On September 9, 2021, President Biden released his six-pronged “Path Out Of The Pandemic” COVID-19 action plan. The purpose of the action plan is to increase the number of vaccinated workers in the United States by using regulatory powers and other actions to increase the number of Americans covered by vaccination requirements by making those requirements ubiquitous in the workplace.
Among other steps outlined in President Biden’s COVID-19 action plan, his administration is requiring most federal employees and federal contractors to be vaccinated against COVID-19, as provided in President Biden’s “Executive Order on Requiring Coronavirus Disease 2019 Vaccination for Federal Employees,” which was also issued on September 9, 2021.
Most importantly for private employers, President Biden’s COVID-19 action plan states that the “Department of Labor’s Occupational Safety and Health Administration (OSHA) is developing a rule that will require all employers with 100 or more employees to ensure their workforce is fully vaccinated or require any workers who remain unvaccinated to produce a negative test result on at least a weekly basis before coming to work.” In order to effect President Biden’s expanded vaccination goals, “OSHA will issue an Emergency Temporary Standard (ETS)” that will likely be issued in the coming weeks. We are still awaiting OSHA’s ETS, but expect those regulations to be published shortly.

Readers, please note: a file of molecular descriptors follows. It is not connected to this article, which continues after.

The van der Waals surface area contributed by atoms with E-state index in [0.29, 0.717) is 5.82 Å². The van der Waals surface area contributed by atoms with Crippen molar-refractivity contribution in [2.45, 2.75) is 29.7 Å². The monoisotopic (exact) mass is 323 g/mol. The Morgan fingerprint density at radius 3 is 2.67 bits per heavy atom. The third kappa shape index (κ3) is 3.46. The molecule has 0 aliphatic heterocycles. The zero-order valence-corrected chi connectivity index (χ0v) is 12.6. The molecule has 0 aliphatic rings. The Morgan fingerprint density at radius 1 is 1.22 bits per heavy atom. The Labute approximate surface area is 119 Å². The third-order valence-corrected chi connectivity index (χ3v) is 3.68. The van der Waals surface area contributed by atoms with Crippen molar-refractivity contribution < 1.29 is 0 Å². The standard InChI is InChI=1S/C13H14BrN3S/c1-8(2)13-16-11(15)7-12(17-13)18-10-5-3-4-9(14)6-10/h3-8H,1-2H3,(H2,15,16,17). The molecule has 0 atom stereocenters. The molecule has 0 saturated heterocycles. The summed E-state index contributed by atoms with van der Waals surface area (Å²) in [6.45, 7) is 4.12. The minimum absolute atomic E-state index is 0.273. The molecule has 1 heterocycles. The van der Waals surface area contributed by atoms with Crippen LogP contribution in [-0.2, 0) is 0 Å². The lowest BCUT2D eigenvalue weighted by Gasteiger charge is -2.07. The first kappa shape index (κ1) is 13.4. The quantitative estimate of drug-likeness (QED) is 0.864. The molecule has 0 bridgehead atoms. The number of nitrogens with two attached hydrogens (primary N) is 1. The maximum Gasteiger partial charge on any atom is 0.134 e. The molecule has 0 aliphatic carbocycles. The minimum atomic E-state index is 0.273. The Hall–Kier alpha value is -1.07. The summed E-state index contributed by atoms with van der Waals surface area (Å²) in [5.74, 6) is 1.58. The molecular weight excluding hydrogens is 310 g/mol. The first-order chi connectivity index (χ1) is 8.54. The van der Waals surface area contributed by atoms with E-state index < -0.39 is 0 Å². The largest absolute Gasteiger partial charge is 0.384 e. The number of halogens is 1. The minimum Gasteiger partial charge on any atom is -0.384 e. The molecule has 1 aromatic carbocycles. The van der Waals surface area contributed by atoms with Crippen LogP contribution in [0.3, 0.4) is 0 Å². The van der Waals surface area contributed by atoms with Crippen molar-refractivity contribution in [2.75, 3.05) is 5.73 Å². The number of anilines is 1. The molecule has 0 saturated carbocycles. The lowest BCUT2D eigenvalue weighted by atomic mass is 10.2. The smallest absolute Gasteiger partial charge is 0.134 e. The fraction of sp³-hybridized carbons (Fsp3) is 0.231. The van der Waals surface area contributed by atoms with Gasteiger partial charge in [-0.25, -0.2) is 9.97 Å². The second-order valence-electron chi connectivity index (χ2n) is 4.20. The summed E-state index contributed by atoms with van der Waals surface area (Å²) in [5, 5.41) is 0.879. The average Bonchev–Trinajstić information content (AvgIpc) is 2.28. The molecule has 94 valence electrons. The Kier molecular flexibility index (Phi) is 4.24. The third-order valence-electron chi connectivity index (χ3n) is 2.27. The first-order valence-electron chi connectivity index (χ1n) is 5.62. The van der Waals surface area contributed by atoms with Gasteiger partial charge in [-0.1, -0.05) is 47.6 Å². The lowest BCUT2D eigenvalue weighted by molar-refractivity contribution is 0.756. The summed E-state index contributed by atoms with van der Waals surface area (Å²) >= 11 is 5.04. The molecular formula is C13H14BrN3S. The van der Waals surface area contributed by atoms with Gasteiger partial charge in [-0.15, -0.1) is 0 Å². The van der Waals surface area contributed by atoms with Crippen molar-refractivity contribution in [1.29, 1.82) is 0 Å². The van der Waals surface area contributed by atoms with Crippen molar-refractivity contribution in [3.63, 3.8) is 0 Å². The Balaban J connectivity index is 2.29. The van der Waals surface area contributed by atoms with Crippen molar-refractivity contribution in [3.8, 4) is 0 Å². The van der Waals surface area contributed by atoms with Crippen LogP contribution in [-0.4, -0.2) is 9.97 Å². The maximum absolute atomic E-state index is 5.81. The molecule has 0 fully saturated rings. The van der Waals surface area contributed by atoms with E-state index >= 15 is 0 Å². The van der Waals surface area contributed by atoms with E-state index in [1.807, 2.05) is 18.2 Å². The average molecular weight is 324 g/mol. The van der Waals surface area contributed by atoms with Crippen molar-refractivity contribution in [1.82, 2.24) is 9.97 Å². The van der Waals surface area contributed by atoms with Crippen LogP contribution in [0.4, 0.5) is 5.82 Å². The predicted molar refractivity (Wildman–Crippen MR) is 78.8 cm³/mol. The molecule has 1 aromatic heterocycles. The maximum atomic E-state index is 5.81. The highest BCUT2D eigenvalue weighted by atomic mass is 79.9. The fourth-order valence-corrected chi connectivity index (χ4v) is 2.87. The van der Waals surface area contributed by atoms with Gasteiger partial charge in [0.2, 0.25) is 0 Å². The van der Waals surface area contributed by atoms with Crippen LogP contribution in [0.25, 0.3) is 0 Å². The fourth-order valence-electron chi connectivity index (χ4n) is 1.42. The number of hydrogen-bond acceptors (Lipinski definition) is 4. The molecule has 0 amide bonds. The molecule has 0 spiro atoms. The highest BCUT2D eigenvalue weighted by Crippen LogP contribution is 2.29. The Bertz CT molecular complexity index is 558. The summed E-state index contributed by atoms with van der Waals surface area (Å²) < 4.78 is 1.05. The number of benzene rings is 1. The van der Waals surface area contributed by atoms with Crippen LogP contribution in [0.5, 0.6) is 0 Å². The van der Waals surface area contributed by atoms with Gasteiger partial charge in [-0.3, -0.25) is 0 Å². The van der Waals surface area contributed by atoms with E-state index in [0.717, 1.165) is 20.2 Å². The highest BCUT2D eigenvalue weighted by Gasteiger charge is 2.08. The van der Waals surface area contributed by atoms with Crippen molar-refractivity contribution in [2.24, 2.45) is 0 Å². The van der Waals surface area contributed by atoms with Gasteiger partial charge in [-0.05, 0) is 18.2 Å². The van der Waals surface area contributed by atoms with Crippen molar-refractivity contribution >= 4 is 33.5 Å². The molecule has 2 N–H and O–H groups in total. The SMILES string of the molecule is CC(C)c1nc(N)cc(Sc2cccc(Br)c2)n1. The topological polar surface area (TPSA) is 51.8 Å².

According to President Biden’s COVID-19 action plan, nearly 80 million Americans who are eligible to be vaccinated, but who have not yet gotten their first shot, will be directly impacted by OSHA’s ETS. Although not addressed in the action plan, OSHA’s ETS is expected to have carve out exceptions for workers who have legitimate medical or religious objections to receiving the vaccination and the process employers are expected to follow in evaluating the exemption requests.
According to President Biden’s COVID-19 action plan, OSHA’s ETS will also require employers with more than 100 employees to provide paid time off for the time it takes for an employee to get vaccinated or to recover if they have a negative reaction after receiving a COVID-19 vaccination.
Questions and challenges remain, including how the 100-employee threshold will be counted, the effects of vaccination requirements on employee morale and retention, and how OSHA’s ETS will be enforced. Nonetheless, it is clear that employers and employees alike should prepare for a new workplace courtesy of the pandemic.
For employers, please contact the attorneys at Freeburg & Granieri, APC to discuss how we can help your organization properly navigate the laws and requirements surrounding workplace vaccine mandates and the reasonable accommodation process for employees who request an exemption from the mandate.
The attorneys at Freeburg & Granieri, APC can also assist employers draft mandatory COVID-19 vaccination policies and stay abreast of any new developments regarding OSHA’s forthcoming ETS.
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